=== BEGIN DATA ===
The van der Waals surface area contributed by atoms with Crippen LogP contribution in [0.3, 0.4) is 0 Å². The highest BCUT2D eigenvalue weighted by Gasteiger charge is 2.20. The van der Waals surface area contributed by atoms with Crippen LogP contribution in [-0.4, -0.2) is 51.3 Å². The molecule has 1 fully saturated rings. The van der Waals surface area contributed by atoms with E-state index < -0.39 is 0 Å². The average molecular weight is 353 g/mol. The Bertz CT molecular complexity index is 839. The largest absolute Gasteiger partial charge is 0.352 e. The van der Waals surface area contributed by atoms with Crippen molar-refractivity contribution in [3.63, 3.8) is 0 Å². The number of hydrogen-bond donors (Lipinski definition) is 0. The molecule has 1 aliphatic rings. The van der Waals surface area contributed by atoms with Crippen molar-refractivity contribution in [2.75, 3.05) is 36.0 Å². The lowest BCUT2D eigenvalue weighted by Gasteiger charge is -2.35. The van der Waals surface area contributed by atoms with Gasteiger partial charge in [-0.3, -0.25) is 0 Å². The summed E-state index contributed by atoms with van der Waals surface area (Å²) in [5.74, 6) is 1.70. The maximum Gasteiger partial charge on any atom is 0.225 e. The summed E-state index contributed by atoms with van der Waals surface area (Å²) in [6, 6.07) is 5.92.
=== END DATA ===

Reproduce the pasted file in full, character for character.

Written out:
The van der Waals surface area contributed by atoms with Crippen LogP contribution in [0.3, 0.4) is 0 Å². The highest BCUT2D eigenvalue weighted by Gasteiger charge is 2.20. The van der Waals surface area contributed by atoms with Crippen LogP contribution in [-0.4, -0.2) is 51.3 Å². The molecule has 1 fully saturated rings. The van der Waals surface area contributed by atoms with E-state index < -0.39 is 0 Å². The average molecular weight is 353 g/mol. The Bertz CT molecular complexity index is 839. The largest absolute Gasteiger partial charge is 0.352 e. The van der Waals surface area contributed by atoms with Crippen molar-refractivity contribution in [3.63, 3.8) is 0 Å². The number of hydrogen-bond donors (Lipinski definition) is 0. The molecule has 1 aliphatic rings. The van der Waals surface area contributed by atoms with Crippen molar-refractivity contribution in [2.75, 3.05) is 36.0 Å². The lowest BCUT2D eigenvalue weighted by Gasteiger charge is -2.35. The van der Waals surface area contributed by atoms with Gasteiger partial charge in [-0.3, -0.25) is 0 Å². The summed E-state index contributed by atoms with van der Waals surface area (Å²) in [5.74, 6) is 1.70. The maximum Gasteiger partial charge on any atom is 0.225 e. The summed E-state index contributed by atoms with van der Waals surface area (Å²) in [6, 6.07) is 5.92.